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ASIC (Australian Securities & Investments Commission)

Australian Securities & Investments CommissionBefore 2001, the Forex business was self-regulated in Australia. The brokers only had to register themselves with the Reserve Bank of Australia (RBA). Following the enactment of the Financial Services Reform Act and the Australian Corporations Act, the retail foreign exchange dealers are now required an Australian Financial Services (AFS) license from the ASIC (Australian Securities and Investments Commission) to conduct business in Australia.

In 2000's and 2010's, Australia became a major destination for retail Forex brokers where sensible rules with almost no restrictions offered perfect conditions to work with the global audience. More recently, this began to change with some significant restrictions applied by the ASIC on retail Forex offerings.

Since May 3, 2021, offering trading in binary options to Australian retail traders is forbidden by the ASIC.

Role of ASIC

Being the country's financial services regulator, the ASIC has the following responsibilities:

  • Facilitate the improvement of the financial system and ensure market transparency.
  • Promote investors' confidence.
  • Administer the law with minimum enforcement requirements.
  • Receive, store, process, and make available information provided to the ASIC by regulated entities.
  • Enforce the law through variety of actions.
  • Make information about companies publicly available.

Who should register?

  • People and businesses engaging in consumer credit activities (including banks, credit unions, finance companies, and mortgage and finance brokers).
  • Financial services businesses that deal and advise in investments, superannuation, and insurance.
  • Australian companies, which are involved in managed investment schemes.
  • Auditors and liquidators.
  • Market infrastructure operators.

Registration and compliance requirements

  • According to the ASIC regulation, only a Forex broker who has at least 10% of its revenue (or a minimum of A$1 million) as net tangible assets (NTA), of which at least 50% in cash or cash equivalent is allowed to operate in Australia. The requirement was 5% of revenue (minimum of A$500,000; 50% cash or cash equivalent) before February 2014. Before 2013, a Forex broker with a capital of A$50,000 could apply for the ASIC regulation. The tough measures were imposed after the regulators started following Basel III norms for revenue and capital. However, it has deterred many brokers from setting up a business in Australia.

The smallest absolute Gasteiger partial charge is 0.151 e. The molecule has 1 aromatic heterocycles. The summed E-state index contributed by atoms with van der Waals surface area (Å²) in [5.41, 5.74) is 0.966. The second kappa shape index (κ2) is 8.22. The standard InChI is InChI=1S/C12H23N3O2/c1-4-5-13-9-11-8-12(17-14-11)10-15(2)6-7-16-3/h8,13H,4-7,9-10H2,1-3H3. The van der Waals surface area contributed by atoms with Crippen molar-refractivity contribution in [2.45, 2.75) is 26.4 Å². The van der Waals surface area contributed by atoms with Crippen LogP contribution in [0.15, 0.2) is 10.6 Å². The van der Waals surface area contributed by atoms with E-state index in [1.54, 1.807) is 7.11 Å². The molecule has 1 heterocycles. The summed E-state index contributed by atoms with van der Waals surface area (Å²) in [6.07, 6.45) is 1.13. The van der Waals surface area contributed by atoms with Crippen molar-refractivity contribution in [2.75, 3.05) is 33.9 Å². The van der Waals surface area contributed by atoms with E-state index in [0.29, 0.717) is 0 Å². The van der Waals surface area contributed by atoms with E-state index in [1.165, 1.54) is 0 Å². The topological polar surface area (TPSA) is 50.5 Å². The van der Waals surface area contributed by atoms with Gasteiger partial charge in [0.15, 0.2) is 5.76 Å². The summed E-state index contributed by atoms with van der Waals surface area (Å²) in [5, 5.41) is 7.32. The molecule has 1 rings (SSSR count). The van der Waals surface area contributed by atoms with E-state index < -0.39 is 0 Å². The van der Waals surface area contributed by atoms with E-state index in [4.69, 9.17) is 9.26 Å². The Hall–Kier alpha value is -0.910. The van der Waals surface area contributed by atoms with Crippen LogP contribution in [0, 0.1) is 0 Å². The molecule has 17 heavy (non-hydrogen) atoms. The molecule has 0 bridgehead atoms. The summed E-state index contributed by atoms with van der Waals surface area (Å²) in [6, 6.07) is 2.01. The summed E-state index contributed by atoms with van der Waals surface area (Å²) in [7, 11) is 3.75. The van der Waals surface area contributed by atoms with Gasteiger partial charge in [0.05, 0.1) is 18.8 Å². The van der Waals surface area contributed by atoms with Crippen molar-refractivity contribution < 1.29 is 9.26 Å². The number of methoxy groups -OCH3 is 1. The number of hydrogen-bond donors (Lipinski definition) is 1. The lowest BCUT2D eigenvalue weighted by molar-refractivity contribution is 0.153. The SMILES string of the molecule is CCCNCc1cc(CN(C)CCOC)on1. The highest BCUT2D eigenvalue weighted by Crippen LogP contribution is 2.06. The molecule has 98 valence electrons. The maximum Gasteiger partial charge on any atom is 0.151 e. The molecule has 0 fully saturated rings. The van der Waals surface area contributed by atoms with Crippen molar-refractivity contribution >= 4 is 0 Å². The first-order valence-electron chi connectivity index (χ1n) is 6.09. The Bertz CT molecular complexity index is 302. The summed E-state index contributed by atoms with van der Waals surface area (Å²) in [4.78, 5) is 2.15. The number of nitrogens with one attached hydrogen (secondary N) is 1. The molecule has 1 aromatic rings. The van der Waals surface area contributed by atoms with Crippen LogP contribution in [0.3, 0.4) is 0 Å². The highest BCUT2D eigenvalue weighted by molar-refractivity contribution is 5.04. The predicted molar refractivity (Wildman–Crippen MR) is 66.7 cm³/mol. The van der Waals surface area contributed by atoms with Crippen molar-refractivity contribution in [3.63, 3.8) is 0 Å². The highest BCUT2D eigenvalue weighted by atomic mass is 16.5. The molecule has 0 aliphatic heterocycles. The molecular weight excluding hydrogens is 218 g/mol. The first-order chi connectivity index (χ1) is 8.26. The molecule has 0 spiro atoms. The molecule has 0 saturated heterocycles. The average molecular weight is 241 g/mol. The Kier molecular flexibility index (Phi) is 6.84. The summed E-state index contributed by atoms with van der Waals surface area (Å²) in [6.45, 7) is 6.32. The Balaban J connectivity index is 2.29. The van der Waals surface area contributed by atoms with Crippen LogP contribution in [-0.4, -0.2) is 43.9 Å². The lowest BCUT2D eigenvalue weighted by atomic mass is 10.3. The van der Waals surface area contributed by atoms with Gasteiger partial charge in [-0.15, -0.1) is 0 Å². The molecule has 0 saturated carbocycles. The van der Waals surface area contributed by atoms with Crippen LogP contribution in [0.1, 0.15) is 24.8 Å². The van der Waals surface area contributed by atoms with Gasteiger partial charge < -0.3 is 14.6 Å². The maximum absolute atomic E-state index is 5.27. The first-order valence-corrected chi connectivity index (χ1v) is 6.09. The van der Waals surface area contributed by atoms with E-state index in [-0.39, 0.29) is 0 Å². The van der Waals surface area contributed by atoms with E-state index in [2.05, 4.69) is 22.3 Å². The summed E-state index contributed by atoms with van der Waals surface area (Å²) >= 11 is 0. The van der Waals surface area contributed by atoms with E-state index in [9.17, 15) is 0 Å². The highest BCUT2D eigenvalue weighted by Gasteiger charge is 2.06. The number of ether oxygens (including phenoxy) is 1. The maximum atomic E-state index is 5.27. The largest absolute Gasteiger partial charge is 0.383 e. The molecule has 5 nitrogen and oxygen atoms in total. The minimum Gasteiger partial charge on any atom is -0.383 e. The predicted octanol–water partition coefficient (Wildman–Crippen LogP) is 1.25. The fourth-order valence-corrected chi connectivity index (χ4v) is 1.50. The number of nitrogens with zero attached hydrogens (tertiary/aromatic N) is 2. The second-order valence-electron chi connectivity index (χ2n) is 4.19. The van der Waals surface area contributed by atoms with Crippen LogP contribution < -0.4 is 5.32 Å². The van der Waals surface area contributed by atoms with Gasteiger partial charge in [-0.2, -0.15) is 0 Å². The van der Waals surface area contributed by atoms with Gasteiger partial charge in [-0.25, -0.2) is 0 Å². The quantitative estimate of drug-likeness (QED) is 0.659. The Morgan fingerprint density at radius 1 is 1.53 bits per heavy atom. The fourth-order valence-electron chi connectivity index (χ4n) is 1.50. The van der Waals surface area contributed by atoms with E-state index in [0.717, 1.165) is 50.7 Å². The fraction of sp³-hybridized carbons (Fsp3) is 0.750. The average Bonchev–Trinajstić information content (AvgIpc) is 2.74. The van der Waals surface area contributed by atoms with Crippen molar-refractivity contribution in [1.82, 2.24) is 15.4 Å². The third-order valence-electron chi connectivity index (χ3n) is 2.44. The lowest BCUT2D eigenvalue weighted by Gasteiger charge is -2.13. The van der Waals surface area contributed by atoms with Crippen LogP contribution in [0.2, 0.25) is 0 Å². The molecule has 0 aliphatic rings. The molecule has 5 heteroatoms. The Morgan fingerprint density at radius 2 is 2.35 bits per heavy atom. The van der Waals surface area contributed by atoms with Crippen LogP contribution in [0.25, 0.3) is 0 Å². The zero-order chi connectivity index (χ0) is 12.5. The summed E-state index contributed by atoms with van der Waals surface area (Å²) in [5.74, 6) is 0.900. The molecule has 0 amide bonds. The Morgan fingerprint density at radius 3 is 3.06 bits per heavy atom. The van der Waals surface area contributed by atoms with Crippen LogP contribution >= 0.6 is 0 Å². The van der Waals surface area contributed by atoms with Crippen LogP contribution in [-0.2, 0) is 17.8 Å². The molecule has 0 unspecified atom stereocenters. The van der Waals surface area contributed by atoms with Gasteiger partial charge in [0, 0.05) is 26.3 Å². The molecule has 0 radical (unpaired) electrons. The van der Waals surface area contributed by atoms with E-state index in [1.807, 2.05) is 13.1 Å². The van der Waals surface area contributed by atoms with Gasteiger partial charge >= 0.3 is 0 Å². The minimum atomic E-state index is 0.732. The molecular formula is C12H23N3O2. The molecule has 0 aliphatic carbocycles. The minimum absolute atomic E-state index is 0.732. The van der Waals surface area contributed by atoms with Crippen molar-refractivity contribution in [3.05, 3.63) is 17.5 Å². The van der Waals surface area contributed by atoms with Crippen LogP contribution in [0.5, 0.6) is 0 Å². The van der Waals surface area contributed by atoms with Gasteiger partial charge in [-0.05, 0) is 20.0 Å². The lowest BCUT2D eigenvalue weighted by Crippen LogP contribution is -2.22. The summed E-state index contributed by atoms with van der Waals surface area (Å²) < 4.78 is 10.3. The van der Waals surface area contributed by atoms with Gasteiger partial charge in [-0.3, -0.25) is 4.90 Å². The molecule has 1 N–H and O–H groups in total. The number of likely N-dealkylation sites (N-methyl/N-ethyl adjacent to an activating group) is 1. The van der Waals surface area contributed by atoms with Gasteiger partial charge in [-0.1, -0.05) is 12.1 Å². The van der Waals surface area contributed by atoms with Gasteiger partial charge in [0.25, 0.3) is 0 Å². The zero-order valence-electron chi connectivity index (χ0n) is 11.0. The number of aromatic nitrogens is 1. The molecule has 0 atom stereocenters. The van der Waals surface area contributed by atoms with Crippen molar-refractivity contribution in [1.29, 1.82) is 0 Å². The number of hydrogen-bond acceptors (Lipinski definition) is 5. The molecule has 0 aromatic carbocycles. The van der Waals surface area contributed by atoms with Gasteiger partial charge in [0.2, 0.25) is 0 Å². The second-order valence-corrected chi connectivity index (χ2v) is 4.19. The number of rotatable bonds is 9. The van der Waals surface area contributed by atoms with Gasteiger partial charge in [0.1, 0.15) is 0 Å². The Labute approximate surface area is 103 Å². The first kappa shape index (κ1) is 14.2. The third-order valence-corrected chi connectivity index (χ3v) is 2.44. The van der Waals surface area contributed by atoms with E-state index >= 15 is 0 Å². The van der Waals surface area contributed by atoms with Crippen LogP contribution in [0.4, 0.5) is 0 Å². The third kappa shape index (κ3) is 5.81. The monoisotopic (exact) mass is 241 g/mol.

• The 50% cash or cash equivalent rule ensures that unexpected losses can be met quickly.
  • At the end of every year, the NTA details should be provided to ASIC along with other financial statements.
  • Prepare quarterly projections of its cash flows over the next 12 months based on reasonable estimates of revenues and expenses.
  • If the licensee does not have the requisite NTA for a minimum of two months, then within three days the ASIC should be informed about the matter. In such a case, the licensee is forbidden to enter into new transactions, which could potentially create liabilities for the company.
  • As soon as a broker becomes aware that its NTA had fallen below 110% of the stipulated NTA requirement, the ASIC should be informed. A report on the NTA level should be submitted at the beginning of every month as long as the NTA level remains below the 110% threshold.
  • A fall below 110% of the stipulated NTA serves as a caution to the clients. The ASIC, on their part, would start monitoring (risk-based surveillance) the activities of the Forex broker closely. On the other hand, if the NTA falls below 10% (minimum A$1 million) of the revenue, then the broker will be issued a cease-and-desist order by the ASIC.
  • A broker should compulsorily have a physical office in Australia.
  • Forex brokers that have an AFS license and operate from Australia should have Australian citizens as majority clients.